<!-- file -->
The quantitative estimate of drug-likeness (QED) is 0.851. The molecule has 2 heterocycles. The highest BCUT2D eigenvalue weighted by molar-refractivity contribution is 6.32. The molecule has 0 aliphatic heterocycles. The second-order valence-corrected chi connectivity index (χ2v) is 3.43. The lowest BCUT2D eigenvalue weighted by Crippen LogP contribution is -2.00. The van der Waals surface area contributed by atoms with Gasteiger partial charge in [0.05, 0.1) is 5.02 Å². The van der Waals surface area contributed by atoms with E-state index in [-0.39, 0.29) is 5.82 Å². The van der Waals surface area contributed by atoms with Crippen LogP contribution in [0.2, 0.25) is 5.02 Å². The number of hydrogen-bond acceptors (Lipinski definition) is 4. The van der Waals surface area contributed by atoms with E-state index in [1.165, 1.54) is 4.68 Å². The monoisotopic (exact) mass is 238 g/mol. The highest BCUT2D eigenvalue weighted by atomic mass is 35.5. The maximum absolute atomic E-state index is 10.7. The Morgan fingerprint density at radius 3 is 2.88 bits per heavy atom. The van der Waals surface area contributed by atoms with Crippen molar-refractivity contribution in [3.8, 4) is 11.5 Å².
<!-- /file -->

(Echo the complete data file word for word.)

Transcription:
The quantitative estimate of drug-likeness (QED) is 0.851. The molecule has 2 heterocycles. The highest BCUT2D eigenvalue weighted by molar-refractivity contribution is 6.32. The molecule has 0 aliphatic heterocycles. The second-order valence-corrected chi connectivity index (χ2v) is 3.43. The lowest BCUT2D eigenvalue weighted by Crippen LogP contribution is -2.00. The van der Waals surface area contributed by atoms with Gasteiger partial charge in [0.05, 0.1) is 5.02 Å². The van der Waals surface area contributed by atoms with E-state index in [-0.39, 0.29) is 5.82 Å². The van der Waals surface area contributed by atoms with Crippen LogP contribution in [0.2, 0.25) is 5.02 Å². The number of hydrogen-bond acceptors (Lipinski definition) is 4. The van der Waals surface area contributed by atoms with E-state index in [1.165, 1.54) is 4.68 Å². The monoisotopic (exact) mass is 238 g/mol. The highest BCUT2D eigenvalue weighted by atomic mass is 35.5. The maximum absolute atomic E-state index is 10.7. The Morgan fingerprint density at radius 3 is 2.88 bits per heavy atom. The van der Waals surface area contributed by atoms with Crippen molar-refractivity contribution in [3.8, 4) is 11.5 Å².